• Region specific tumors (pineal region, choroid plexus, sellar region, cranial and paraspinal nerves) and glioneuronal tumors
        • Pituitary adenomas – usually benign
      • Meningiomas – usually benign but can be atypical meningiomas (WHO grade II) or anaplastic (WHO Grade III)
        • Atypical graded based on the following characteristics (WHO, 2016)
          • Brain invasion or
          • >4 mitoses or
          • 3 of 5 histological features (spontaneous necrosis, sheeting, prominent nucleoli, high cellularity, and small cell change)
      • Mesenchymal tumors – solitary fibrous tumors
        • Characterized by inversions at 12q13 with NAB2-STAT6 fusion
        • Graded I-III with cellularity, “staghorn” vasculature, and mitoses as key features
      • Melanocytic tumors
      • Embryonal tumors – see Pediatrics section
    • Primary spinal cord tumors – extradural, intradural-extramedullary, and intradural-intramedullary
      • Extradural tumors are usually metastatic
    • Metastases
      • Leptomeningeal metastases – 50% of patients with cancer
      • Spinal metastases – arise most commonly from breast, lung, prostate, and renal cancers
      • Brain metastases – arise most commonly from lung and breast cancers, and melanoma
    • Hematopoietic/lymphoid tumors

Genetics

  •  

    Clinical Background

    Epidemiology

    Incidence – 2-5/100,000

    Risk Factors

    • Irradiation
    • Familial syndromes (refer to Background section)

    Genetics

    Refer to Background section

    Indications

    • See Indications for Testing in Diagnosis section
    • Nausea, emesis, and headaches are more common in the pediatric population

    Specific tumors​

    • Gliomas
      • Incidence
        • 6/100,000
        • 60% of childhood central nervous system (CNS) tumors
      • Age – 5-10 years; peak 6 years
      • Clinical presentation – seizures
      • Do not routinely possess IDH mutations
      • Have 1p/19q codeletions like adult counterparts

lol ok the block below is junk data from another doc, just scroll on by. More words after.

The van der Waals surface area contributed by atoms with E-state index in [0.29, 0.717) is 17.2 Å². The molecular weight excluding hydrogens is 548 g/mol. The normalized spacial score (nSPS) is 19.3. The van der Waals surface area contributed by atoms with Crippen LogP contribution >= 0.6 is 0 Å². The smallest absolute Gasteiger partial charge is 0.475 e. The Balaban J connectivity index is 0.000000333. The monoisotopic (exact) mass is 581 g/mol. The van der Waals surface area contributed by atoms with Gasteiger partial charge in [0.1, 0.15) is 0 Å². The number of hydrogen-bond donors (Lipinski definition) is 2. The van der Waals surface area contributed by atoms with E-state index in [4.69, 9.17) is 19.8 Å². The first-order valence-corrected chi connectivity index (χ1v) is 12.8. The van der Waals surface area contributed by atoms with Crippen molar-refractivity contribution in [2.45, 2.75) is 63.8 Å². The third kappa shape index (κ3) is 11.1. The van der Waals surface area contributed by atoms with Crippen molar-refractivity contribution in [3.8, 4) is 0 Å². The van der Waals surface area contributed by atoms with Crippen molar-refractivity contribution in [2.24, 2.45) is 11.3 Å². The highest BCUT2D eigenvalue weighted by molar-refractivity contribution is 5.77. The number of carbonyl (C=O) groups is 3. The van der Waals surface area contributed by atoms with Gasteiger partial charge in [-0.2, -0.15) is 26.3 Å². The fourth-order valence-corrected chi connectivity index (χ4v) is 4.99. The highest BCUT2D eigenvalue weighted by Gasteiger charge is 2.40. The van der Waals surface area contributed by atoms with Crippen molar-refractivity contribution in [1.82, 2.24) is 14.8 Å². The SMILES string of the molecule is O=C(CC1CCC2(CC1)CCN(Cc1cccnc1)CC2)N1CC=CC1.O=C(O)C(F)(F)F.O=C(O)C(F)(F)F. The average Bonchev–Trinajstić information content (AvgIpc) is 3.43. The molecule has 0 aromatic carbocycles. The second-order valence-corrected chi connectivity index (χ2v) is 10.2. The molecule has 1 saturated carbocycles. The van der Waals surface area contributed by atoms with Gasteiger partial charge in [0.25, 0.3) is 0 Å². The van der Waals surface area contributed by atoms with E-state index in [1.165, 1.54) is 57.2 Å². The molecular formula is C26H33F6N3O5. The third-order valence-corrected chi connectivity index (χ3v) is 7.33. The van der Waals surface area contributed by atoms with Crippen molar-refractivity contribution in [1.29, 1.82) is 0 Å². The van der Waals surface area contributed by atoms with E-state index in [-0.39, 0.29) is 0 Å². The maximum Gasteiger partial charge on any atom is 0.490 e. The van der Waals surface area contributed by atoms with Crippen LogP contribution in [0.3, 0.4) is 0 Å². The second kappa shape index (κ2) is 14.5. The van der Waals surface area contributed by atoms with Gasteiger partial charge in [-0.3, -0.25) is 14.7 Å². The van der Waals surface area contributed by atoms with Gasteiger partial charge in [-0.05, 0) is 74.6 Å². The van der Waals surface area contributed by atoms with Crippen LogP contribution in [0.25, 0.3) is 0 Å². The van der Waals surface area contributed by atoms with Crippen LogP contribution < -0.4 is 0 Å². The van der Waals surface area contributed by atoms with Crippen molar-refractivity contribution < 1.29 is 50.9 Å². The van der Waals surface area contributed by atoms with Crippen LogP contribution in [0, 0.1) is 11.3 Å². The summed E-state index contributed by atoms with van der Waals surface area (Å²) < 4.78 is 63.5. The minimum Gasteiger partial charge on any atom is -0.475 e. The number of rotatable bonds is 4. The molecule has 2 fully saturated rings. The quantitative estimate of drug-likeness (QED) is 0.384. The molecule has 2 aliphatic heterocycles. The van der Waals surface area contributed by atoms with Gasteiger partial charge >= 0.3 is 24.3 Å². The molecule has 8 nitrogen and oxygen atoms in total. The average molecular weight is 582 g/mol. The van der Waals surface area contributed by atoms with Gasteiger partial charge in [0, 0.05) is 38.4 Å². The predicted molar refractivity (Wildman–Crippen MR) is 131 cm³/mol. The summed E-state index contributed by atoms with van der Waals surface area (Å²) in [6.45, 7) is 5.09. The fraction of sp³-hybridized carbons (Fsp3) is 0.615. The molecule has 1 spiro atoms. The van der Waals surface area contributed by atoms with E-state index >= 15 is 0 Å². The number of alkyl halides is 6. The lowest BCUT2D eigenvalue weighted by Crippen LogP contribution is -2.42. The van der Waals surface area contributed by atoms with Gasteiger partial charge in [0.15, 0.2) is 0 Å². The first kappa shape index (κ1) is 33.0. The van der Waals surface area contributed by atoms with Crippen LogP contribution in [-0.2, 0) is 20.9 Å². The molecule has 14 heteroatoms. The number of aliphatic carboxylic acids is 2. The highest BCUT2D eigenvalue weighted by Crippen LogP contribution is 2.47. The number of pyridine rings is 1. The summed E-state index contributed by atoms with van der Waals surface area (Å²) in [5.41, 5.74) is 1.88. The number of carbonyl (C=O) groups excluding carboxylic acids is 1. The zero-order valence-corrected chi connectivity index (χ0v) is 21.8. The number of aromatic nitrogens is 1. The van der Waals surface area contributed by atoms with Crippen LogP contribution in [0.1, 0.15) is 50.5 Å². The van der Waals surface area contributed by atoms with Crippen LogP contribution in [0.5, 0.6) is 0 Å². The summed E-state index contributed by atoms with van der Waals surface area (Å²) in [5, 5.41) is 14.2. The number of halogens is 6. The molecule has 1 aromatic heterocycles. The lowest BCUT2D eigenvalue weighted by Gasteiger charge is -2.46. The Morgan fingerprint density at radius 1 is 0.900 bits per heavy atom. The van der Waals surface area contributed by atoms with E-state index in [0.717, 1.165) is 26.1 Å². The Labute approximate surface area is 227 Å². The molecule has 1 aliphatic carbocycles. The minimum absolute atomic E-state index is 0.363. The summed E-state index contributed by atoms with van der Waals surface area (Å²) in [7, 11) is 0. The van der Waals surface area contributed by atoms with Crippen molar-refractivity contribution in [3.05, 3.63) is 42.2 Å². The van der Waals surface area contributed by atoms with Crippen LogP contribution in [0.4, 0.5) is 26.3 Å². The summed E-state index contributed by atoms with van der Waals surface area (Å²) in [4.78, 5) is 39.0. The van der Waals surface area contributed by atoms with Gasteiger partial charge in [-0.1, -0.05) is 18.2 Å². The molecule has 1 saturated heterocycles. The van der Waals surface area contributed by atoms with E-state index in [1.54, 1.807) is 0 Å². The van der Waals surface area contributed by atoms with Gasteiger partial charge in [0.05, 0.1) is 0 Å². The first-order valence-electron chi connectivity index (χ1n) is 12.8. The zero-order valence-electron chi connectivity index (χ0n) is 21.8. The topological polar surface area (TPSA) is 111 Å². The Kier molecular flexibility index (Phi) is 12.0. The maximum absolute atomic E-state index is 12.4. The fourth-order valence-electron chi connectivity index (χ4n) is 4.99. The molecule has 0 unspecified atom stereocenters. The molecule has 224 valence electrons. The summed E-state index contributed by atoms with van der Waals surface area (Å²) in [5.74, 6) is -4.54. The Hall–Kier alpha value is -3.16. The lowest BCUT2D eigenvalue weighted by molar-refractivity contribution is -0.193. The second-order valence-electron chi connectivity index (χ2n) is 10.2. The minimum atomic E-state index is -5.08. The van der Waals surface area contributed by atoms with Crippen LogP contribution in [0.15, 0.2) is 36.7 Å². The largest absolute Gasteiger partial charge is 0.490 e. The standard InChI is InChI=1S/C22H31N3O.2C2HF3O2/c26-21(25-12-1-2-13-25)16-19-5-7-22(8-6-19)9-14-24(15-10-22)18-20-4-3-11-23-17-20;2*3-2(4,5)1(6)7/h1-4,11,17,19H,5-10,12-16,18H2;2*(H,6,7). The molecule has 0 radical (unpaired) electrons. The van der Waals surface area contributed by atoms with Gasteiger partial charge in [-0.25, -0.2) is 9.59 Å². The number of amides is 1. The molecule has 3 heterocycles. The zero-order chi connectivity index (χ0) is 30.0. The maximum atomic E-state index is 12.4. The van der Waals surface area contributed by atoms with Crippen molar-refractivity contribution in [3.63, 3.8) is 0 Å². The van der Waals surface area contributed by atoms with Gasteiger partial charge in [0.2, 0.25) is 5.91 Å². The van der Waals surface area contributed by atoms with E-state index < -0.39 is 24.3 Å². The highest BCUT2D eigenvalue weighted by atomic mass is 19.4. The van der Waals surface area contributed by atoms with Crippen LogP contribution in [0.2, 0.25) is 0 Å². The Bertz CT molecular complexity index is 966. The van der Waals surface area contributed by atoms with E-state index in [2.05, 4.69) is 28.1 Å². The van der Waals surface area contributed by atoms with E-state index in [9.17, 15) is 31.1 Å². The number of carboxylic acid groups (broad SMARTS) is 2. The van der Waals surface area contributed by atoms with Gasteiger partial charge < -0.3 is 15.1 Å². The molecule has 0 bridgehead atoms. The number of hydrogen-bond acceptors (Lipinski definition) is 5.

• Pilocytic astrocytoma (World Health Organization [WHO] grade I)
        • Most common glioma of children and adolescents
        • Cerebellum, midline (optic nerve/chiasm, hypothalamus, thalamus, basal ganglia, brain stem, and spinal cord), and intraventricular locations
        • BRAF fusions (KIAA1549-BRAF) found in 90% of cerebellar and 50% of supratentorial cases
        • BRAF V600E in 5% of cases but in other CNS tumors as well
        • Absence of BRAF mutation has no diagnostic significance, but a positive result is confirmatory
        • Pilomyxoid variant has similar distribution but worse overall prognosis
      • Diffuse midline glioma, H3K27-mutant (WHO grade IV)
    • Embryonal tumors
      • Incidence
        • <1/100,000 (National Comprehensive Cancer Network [NCCN], 2017)
        • Most common childhood malignant CNS tumor
      • Age – peak 6 years
      • Sex – M>F; 1.6:1
      • Ethnicity – more common in Caucasians
      • Nonmedulloblastoma (supratentorial) tumors
        • Cerebral neuroblastoma
        • Pineoblastoma
        • Olfactory neuroblastoma
      • Medulloblastoma tumors
        • The most common childhood malignant CNS tumor
        • Diagnosis is now histologically and genetically modular
          • Medulloblastoma Classification

            Medulloblastoma

            Histology

            Prevalence

            Risk

            WNT activated

            Classic

             

            Low

            Large cell/anaplastic

            Very rare

            Uncertain significance

            SHH activated, TP53 mutant

            Classic

             

            High (uncommon)

            Large cell/anaplastic

            Children 7-17 yrs

            High

            Desmoplastic/nodular

            Very rare

            Uncertain significance

            SHH activated, TP53 wildtype

            Classic

             

            Standard

            Large cell/anaplastic

             

            Uncertain significance

            Desmoplastic/nodular

            Infants and adults

            Low (in infants)

            Extensive nodularity

            Infants

            Low

            Non-WNT/non-SHH, group 3

            Classic

             

            Standard

            Large cell/anaplastic

             

            High

            Non-WNT/non-SHH, group 4

            Classic

             

            Standard

            Large cell/anaplastic

            Rare

            Uncertain significance

            Adapted from Louis, 2016

    • Ependymomas
      • Incidence – 10% of childhood tumors
      • Clinical presentation – predilection for sixth and seventh nerve palsies, loss of hearing, and swallowing difficulties
    • Craniopharyngiomas (WHO grade I)
      • Incidence – 5-10% of all childhood CNS tumors
      • Age – 6-15 years
      • Clinical presentation – visual defects and endocrine abnormalities
      • Adamantinomatous craniopharyngiomas show CTNNB1 mutations and aberrant nuclear beta-catenin expression in 95% of cases
      • Papillary craniopharyngiomas show BRAF V600E mutations in 81-95% of cases
    • Teratomas
      • Incidence – rare (1-3/million live births)
      • Age – neonate (usually <1 year)